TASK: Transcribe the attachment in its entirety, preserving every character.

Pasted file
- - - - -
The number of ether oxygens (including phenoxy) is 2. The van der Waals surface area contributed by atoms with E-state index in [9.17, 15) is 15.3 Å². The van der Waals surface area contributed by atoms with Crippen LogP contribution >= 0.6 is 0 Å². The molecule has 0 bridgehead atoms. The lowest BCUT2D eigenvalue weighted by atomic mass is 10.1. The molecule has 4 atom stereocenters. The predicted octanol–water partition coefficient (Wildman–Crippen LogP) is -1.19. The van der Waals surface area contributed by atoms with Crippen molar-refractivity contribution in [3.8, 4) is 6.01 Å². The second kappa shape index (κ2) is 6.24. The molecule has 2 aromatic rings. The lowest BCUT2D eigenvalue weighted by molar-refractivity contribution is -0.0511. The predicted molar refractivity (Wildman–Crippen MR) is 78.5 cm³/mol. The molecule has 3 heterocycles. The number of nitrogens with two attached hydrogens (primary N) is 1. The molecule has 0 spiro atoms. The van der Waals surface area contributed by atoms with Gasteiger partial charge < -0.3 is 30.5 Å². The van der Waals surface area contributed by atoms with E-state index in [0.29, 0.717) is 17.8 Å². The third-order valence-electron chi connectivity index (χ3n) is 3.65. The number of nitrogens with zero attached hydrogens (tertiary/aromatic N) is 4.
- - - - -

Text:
The number of ether oxygens (including phenoxy) is 2. The van der Waals surface area contributed by atoms with E-state index in [9.17, 15) is 15.3 Å². The van der Waals surface area contributed by atoms with Crippen LogP contribution >= 0.6 is 0 Å². The molecule has 0 bridgehead atoms. The lowest BCUT2D eigenvalue weighted by atomic mass is 10.1. The molecule has 4 atom stereocenters. The predicted octanol–water partition coefficient (Wildman–Crippen LogP) is -1.19. The van der Waals surface area contributed by atoms with Crippen molar-refractivity contribution in [3.8, 4) is 6.01 Å². The second kappa shape index (κ2) is 6.24. The molecule has 2 aromatic rings. The lowest BCUT2D eigenvalue weighted by molar-refractivity contribution is -0.0511. The predicted molar refractivity (Wildman–Crippen MR) is 78.5 cm³/mol. The molecule has 3 heterocycles. The number of nitrogens with two attached hydrogens (primary N) is 1. The molecule has 0 spiro atoms. The van der Waals surface area contributed by atoms with Gasteiger partial charge < -0.3 is 30.5 Å². The van der Waals surface area contributed by atoms with E-state index in [0.29, 0.717) is 17.8 Å². The third-order valence-electron chi connectivity index (χ3n) is 3.65. The number of nitrogens with zero attached hydrogens (tertiary/aromatic N) is 4.